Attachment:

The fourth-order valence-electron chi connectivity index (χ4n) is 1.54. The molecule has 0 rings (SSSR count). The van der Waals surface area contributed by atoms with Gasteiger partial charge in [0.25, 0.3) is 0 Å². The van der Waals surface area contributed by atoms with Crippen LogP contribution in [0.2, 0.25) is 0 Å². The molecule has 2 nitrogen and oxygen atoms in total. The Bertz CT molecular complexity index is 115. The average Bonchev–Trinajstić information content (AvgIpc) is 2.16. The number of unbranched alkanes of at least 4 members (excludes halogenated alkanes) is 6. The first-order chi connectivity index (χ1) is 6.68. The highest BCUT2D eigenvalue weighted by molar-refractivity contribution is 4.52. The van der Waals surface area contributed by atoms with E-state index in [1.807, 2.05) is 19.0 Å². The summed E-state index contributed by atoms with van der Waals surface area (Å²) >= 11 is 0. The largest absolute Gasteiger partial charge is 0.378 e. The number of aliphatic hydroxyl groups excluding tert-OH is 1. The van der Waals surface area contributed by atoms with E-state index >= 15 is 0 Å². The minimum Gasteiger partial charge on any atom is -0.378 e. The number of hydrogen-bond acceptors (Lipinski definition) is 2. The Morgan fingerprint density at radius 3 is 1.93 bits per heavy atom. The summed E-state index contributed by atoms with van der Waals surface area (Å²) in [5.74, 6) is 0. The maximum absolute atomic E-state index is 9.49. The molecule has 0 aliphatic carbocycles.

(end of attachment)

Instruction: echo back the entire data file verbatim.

The fourth-order valence-electron chi connectivity index (χ4n) is 1.54. The molecule has 0 rings (SSSR count). The van der Waals surface area contributed by atoms with Gasteiger partial charge in [0.25, 0.3) is 0 Å². The van der Waals surface area contributed by atoms with Crippen LogP contribution in [0.2, 0.25) is 0 Å². The molecule has 2 nitrogen and oxygen atoms in total. The Bertz CT molecular complexity index is 115. The average Bonchev–Trinajstić information content (AvgIpc) is 2.16. The number of unbranched alkanes of at least 4 members (excludes halogenated alkanes) is 6. The first-order chi connectivity index (χ1) is 6.68. The highest BCUT2D eigenvalue weighted by molar-refractivity contribution is 4.52. The van der Waals surface area contributed by atoms with E-state index in [1.807, 2.05) is 19.0 Å². The summed E-state index contributed by atoms with van der Waals surface area (Å²) >= 11 is 0. The largest absolute Gasteiger partial charge is 0.378 e. The number of aliphatic hydroxyl groups excluding tert-OH is 1. The van der Waals surface area contributed by atoms with E-state index >= 15 is 0 Å². The minimum Gasteiger partial charge on any atom is -0.378 e. The number of hydrogen-bond acceptors (Lipinski definition) is 2. The Morgan fingerprint density at radius 3 is 1.93 bits per heavy atom. The summed E-state index contributed by atoms with van der Waals surface area (Å²) in [5.74, 6) is 0. The maximum absolute atomic E-state index is 9.49. The molecule has 0 aliphatic carbocycles.